A Noilly Prat vermouth ad from 1955 claimed that “whether you mix your Martinis two-to-one or six-to-one, the finesse of the one is what makes it a Martini.” Or is it? The ingredients of Allen Saalburg’s Martini (ca. 1979), a rare instance of screenprint on glass in a noncommercial print, were assembled over half a century, and pulling them together will be the exercise here.
Saalburg (1899–1987) was an elegant but self-effacing character who moved between the midcentury New York smart set and its rent-controlled brethren: his older brother, Leslie, was a famous illustrator of men’s fashions (though the photographer Irving Penn remembered that while Allen was “more worldly than us,” he didn’t share Leslie’s “yearning for the paneled men’s club”).1 His circle of friends included artists such as Peggy Bacon and the writers Dorothy Parker and S.J. Perelman, and he was married to the fashion and costume designer Muriel King. Juliana Force, the founding director of the Whitney Museum, was a strong supporter. As with many American artists of his generation, his career straddled the ambiguous territory between art and “visual culture” and incorporated painting, printmaking, illustration and interior and theatrical design. George Balanchine asked him to create the sets for his definitive 1954 choreography of the Nutcracker (Saalburg declined, he said in horror later, because he didn’t care for Tchaikovsky). Some of his work was produced on commission, but most was not—Martini is among the many images made after he established his own press in the late 1940s. It is representative of his aesthetic and conceptual interests: visually witty and unabashedly decorative in a manner that subsumes the sleekness of European modernism, the earnestness of American folk art and a timeless mix of longing and repose.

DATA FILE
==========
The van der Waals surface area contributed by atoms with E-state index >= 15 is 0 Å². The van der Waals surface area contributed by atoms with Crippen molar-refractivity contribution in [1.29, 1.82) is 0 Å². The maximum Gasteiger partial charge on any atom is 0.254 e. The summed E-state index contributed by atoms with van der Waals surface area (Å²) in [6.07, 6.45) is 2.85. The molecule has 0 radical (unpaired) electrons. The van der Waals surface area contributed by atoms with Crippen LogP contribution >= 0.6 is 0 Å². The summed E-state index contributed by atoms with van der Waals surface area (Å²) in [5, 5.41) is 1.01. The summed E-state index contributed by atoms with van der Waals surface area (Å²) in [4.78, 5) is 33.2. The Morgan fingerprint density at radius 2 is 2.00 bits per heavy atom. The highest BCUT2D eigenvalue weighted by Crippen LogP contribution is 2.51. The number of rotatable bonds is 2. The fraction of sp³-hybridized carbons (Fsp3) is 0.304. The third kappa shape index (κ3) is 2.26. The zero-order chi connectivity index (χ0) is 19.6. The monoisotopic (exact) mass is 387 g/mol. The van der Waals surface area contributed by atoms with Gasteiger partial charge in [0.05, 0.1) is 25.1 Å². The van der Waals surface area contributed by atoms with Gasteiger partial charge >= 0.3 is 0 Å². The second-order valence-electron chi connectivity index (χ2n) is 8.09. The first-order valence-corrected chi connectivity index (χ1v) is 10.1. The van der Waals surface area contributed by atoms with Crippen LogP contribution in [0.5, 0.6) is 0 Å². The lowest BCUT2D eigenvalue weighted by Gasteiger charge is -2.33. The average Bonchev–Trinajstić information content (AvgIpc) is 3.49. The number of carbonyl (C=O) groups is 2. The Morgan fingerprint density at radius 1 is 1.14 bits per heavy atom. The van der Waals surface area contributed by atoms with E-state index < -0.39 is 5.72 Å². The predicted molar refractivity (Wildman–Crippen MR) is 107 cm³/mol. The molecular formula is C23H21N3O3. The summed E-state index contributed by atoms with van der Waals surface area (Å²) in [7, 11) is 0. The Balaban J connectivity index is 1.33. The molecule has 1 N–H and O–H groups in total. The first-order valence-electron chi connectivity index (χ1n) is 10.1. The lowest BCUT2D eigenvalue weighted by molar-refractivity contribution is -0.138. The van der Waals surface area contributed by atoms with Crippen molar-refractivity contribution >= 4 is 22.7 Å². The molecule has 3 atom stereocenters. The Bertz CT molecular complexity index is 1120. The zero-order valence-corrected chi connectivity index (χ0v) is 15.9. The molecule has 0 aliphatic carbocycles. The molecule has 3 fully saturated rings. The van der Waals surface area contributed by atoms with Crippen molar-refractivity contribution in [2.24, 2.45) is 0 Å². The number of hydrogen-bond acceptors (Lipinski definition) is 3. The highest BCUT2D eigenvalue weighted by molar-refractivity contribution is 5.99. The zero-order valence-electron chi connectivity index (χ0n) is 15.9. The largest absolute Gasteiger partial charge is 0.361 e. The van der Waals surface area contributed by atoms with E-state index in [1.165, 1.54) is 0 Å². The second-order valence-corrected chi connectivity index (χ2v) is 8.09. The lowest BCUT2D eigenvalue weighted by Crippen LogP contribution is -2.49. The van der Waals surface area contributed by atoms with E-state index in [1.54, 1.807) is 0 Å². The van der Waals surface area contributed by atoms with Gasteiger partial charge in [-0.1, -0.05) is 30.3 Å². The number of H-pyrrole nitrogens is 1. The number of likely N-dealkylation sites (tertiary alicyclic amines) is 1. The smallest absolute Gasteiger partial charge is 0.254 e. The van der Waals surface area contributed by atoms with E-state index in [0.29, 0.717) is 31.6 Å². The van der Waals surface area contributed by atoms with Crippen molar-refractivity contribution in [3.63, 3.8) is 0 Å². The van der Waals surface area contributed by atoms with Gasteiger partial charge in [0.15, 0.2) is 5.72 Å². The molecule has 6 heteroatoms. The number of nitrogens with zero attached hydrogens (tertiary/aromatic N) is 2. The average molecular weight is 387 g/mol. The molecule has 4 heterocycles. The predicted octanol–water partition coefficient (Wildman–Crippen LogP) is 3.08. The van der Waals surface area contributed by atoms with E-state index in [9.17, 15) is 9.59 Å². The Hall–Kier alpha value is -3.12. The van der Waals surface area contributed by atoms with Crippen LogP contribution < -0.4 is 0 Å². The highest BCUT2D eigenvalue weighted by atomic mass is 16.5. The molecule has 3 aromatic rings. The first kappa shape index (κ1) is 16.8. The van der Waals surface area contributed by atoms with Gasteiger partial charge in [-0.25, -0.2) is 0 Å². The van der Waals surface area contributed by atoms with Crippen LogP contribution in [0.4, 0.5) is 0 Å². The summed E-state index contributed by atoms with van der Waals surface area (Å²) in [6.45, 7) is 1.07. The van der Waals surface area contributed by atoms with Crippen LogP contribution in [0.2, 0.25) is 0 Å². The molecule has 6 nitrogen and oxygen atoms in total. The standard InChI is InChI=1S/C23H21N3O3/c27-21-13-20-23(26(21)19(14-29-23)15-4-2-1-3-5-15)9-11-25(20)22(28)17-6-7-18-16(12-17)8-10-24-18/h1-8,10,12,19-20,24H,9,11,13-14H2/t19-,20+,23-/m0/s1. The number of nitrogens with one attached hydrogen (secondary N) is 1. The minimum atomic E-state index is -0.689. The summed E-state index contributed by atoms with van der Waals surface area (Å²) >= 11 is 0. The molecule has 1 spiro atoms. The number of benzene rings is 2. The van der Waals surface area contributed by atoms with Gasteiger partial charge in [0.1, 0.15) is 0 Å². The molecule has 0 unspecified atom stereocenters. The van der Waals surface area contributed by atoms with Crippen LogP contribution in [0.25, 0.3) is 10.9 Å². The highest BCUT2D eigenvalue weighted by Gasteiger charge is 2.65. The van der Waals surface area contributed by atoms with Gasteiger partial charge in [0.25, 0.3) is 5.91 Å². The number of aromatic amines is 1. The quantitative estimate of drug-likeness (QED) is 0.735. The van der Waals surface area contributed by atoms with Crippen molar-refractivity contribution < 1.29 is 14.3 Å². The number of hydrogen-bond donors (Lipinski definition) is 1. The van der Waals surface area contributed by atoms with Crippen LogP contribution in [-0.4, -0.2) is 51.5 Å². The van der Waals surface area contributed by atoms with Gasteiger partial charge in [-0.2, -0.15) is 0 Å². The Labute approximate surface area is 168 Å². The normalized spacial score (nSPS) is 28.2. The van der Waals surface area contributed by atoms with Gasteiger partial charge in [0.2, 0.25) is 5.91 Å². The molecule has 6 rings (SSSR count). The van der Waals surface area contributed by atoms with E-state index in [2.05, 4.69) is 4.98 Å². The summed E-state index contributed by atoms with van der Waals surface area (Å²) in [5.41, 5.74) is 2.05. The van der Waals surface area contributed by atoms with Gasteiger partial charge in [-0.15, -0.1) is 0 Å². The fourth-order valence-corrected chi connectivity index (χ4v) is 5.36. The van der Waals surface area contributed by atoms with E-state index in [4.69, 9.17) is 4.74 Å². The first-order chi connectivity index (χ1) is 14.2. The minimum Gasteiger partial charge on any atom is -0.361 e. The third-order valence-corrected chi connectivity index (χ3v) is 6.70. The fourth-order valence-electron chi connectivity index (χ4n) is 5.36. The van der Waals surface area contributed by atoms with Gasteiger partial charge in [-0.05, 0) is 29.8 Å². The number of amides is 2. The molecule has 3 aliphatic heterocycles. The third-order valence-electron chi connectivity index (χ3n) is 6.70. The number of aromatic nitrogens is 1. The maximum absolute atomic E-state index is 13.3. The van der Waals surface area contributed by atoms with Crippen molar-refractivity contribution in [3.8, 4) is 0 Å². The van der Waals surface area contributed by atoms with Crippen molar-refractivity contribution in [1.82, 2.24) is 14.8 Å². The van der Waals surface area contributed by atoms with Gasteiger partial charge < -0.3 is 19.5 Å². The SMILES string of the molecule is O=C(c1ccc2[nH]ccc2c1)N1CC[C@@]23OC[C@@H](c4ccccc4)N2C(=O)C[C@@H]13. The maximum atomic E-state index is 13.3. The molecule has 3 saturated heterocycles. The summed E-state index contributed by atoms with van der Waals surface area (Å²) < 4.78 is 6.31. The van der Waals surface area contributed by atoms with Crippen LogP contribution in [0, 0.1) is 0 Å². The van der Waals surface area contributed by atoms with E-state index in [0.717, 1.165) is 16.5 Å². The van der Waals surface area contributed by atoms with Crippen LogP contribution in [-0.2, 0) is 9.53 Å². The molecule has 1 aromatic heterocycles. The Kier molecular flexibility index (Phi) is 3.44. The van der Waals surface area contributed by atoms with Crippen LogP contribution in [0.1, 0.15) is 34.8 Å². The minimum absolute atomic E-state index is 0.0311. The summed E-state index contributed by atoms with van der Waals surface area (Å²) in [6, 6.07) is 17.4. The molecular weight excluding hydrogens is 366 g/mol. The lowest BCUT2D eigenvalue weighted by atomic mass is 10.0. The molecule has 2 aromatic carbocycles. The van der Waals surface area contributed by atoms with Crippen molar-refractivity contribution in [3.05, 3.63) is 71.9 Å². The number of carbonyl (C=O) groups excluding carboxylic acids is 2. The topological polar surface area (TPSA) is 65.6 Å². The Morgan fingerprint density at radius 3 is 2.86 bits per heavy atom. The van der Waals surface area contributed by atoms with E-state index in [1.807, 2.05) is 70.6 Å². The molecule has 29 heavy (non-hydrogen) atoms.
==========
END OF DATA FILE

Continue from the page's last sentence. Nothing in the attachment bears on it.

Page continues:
Saalburg had studied with John Sloan at the Art Students League in New York before following his brother into advertising and magazine illustration. In 1929, when he went to Paris with his wife to help sketch runway couture for American department stores, he showed his work at the venerable Bernheim-Jeune Gallery, which exhibited modernists such as Henri Matisse, Jacques Villon and the American expatriate Gerald Murphy (1888–1964). An announcement for Saalburg’s show there reproduced a painting titled Tobacco in Chromo, a burlesque of cigar-box art presided over by a stylized cigar-box Indian. Saalburg’s playful disruptions of advertising iconography and his adherence to the flat truth of the picture plane give his work of this period a resemblance to that of Murphy, whom he likely met in Paris through their mutual friend Dorothy Parker.
- Letter to the author, 8 April 1997.